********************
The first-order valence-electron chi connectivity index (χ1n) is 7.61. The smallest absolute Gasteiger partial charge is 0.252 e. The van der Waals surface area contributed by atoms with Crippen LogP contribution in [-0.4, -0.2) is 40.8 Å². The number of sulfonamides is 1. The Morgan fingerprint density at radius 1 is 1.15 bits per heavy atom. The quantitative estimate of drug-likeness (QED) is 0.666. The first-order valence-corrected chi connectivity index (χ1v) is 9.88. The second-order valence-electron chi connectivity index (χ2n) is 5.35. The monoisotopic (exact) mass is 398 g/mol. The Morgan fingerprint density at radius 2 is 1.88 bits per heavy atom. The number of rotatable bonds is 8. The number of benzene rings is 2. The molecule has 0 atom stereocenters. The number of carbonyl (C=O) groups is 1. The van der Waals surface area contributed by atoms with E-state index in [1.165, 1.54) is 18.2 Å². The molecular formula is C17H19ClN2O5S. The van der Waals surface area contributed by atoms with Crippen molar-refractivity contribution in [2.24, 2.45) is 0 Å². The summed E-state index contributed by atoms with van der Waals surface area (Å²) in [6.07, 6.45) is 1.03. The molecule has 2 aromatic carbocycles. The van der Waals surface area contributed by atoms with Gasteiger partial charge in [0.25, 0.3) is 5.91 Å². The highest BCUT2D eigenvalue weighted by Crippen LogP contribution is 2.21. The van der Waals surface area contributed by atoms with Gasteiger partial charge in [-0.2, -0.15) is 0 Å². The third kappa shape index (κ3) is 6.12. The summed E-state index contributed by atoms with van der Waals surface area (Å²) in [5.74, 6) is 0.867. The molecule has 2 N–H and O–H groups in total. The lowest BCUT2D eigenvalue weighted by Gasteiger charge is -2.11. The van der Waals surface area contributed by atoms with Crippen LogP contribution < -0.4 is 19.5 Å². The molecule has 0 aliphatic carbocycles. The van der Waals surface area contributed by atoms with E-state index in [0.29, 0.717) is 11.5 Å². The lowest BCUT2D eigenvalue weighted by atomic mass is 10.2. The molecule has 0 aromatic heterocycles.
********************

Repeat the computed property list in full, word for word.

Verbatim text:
The first-order valence-electron chi connectivity index (χ1n) is 7.61. The smallest absolute Gasteiger partial charge is 0.252 e. The van der Waals surface area contributed by atoms with Crippen LogP contribution in [-0.4, -0.2) is 40.8 Å². The number of sulfonamides is 1. The Morgan fingerprint density at radius 1 is 1.15 bits per heavy atom. The quantitative estimate of drug-likeness (QED) is 0.666. The first-order valence-corrected chi connectivity index (χ1v) is 9.88. The second-order valence-electron chi connectivity index (χ2n) is 5.35. The monoisotopic (exact) mass is 398 g/mol. The Morgan fingerprint density at radius 2 is 1.88 bits per heavy atom. The number of rotatable bonds is 8. The number of benzene rings is 2. The molecule has 0 atom stereocenters. The number of carbonyl (C=O) groups is 1. The van der Waals surface area contributed by atoms with E-state index in [1.165, 1.54) is 18.2 Å². The molecular formula is C17H19ClN2O5S. The van der Waals surface area contributed by atoms with Crippen molar-refractivity contribution in [2.24, 2.45) is 0 Å². The summed E-state index contributed by atoms with van der Waals surface area (Å²) in [6.07, 6.45) is 1.03. The molecule has 2 aromatic carbocycles. The van der Waals surface area contributed by atoms with Gasteiger partial charge in [0.25, 0.3) is 5.91 Å². The highest BCUT2D eigenvalue weighted by Crippen LogP contribution is 2.21. The van der Waals surface area contributed by atoms with Gasteiger partial charge in [-0.2, -0.15) is 0 Å². The third kappa shape index (κ3) is 6.12. The summed E-state index contributed by atoms with van der Waals surface area (Å²) in [5.74, 6) is 0.867. The molecule has 2 N–H and O–H groups in total. The lowest BCUT2D eigenvalue weighted by Gasteiger charge is -2.11. The van der Waals surface area contributed by atoms with Crippen LogP contribution < -0.4 is 19.5 Å². The molecule has 0 aliphatic carbocycles. The van der Waals surface area contributed by atoms with E-state index in [0.29, 0.717) is 11.5 Å². The lowest BCUT2D eigenvalue weighted by atomic mass is 10.2. The molecule has 0 aromatic heterocycles.